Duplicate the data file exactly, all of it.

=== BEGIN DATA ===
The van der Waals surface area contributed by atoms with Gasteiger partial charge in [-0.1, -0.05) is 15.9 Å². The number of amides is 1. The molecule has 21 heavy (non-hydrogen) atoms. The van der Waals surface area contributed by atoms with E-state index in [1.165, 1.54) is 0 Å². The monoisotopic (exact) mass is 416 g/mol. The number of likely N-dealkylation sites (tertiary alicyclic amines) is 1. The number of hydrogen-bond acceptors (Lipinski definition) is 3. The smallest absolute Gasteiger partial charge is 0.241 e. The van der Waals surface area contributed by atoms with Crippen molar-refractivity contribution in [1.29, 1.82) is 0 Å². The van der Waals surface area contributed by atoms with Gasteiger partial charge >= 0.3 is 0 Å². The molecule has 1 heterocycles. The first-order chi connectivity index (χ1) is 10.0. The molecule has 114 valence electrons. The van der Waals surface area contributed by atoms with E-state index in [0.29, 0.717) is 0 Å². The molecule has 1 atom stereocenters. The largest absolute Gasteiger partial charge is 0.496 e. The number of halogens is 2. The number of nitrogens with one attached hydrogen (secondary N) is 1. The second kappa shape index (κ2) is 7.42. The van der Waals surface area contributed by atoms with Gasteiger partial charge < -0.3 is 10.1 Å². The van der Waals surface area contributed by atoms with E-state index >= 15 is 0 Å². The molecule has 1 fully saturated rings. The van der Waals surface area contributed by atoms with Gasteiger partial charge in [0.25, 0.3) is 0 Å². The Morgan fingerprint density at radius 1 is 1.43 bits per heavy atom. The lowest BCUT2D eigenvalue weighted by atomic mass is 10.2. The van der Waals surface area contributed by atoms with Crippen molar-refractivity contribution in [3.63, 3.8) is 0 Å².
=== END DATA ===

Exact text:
The van der Waals surface area contributed by atoms with Gasteiger partial charge in [-0.1, -0.05) is 15.9 Å². The number of amides is 1. The molecule has 21 heavy (non-hydrogen) atoms. The van der Waals surface area contributed by atoms with E-state index in [1.165, 1.54) is 0 Å². The monoisotopic (exact) mass is 416 g/mol. The number of likely N-dealkylation sites (tertiary alicyclic amines) is 1. The number of hydrogen-bond acceptors (Lipinski definition) is 3. The smallest absolute Gasteiger partial charge is 0.241 e. The van der Waals surface area contributed by atoms with Crippen molar-refractivity contribution in [1.29, 1.82) is 0 Å². The van der Waals surface area contributed by atoms with Gasteiger partial charge >= 0.3 is 0 Å². The molecule has 1 heterocycles. The first-order chi connectivity index (χ1) is 10.0. The molecule has 114 valence electrons. The van der Waals surface area contributed by atoms with E-state index in [0.29, 0.717) is 0 Å². The molecule has 1 atom stereocenters. The largest absolute Gasteiger partial charge is 0.496 e. The number of halogens is 2. The number of nitrogens with one attached hydrogen (secondary N) is 1. The second kappa shape index (κ2) is 7.42. The van der Waals surface area contributed by atoms with Gasteiger partial charge < -0.3 is 10.1 Å². The van der Waals surface area contributed by atoms with E-state index >= 15 is 0 Å². The molecule has 1 fully saturated rings. The van der Waals surface area contributed by atoms with Gasteiger partial charge in [0.25, 0.3) is 0 Å². The Morgan fingerprint density at radius 1 is 1.43 bits per heavy atom. The lowest BCUT2D eigenvalue weighted by atomic mass is 10.2. The van der Waals surface area contributed by atoms with Crippen molar-refractivity contribution in [3.63, 3.8) is 0 Å².